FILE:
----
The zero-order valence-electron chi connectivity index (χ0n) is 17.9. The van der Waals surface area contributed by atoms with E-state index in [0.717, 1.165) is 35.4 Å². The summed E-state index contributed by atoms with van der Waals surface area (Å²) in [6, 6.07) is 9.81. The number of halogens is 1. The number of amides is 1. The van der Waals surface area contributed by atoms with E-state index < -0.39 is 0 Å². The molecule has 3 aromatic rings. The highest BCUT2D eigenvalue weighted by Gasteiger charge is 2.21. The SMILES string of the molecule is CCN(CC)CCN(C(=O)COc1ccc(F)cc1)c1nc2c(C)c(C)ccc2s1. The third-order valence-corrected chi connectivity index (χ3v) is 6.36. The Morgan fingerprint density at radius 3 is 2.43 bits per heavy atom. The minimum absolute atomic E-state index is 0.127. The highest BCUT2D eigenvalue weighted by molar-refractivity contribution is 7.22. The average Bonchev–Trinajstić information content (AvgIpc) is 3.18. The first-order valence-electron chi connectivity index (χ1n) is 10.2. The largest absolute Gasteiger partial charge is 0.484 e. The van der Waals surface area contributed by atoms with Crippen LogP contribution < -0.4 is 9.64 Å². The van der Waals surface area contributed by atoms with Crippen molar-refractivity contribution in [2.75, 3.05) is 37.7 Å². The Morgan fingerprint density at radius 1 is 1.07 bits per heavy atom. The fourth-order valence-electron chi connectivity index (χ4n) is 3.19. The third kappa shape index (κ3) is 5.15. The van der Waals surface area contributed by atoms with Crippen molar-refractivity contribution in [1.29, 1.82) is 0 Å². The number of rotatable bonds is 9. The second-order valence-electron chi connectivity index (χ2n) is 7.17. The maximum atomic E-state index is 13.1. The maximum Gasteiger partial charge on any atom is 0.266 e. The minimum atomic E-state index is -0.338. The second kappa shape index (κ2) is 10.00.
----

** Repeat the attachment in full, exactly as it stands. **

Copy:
The zero-order valence-electron chi connectivity index (χ0n) is 17.9. The van der Waals surface area contributed by atoms with E-state index in [0.717, 1.165) is 35.4 Å². The summed E-state index contributed by atoms with van der Waals surface area (Å²) in [6, 6.07) is 9.81. The number of halogens is 1. The number of amides is 1. The van der Waals surface area contributed by atoms with E-state index < -0.39 is 0 Å². The molecule has 3 aromatic rings. The highest BCUT2D eigenvalue weighted by Gasteiger charge is 2.21. The SMILES string of the molecule is CCN(CC)CCN(C(=O)COc1ccc(F)cc1)c1nc2c(C)c(C)ccc2s1. The third-order valence-corrected chi connectivity index (χ3v) is 6.36. The Morgan fingerprint density at radius 3 is 2.43 bits per heavy atom. The minimum absolute atomic E-state index is 0.127. The highest BCUT2D eigenvalue weighted by molar-refractivity contribution is 7.22. The average Bonchev–Trinajstić information content (AvgIpc) is 3.18. The first-order valence-electron chi connectivity index (χ1n) is 10.2. The largest absolute Gasteiger partial charge is 0.484 e. The van der Waals surface area contributed by atoms with Crippen LogP contribution < -0.4 is 9.64 Å². The van der Waals surface area contributed by atoms with Crippen molar-refractivity contribution in [2.75, 3.05) is 37.7 Å². The Morgan fingerprint density at radius 1 is 1.07 bits per heavy atom. The fourth-order valence-electron chi connectivity index (χ4n) is 3.19. The third kappa shape index (κ3) is 5.15. The van der Waals surface area contributed by atoms with Crippen molar-refractivity contribution in [1.29, 1.82) is 0 Å². The number of rotatable bonds is 9. The second-order valence-electron chi connectivity index (χ2n) is 7.17. The maximum atomic E-state index is 13.1. The maximum Gasteiger partial charge on any atom is 0.266 e. The minimum atomic E-state index is -0.338. The second kappa shape index (κ2) is 10.00.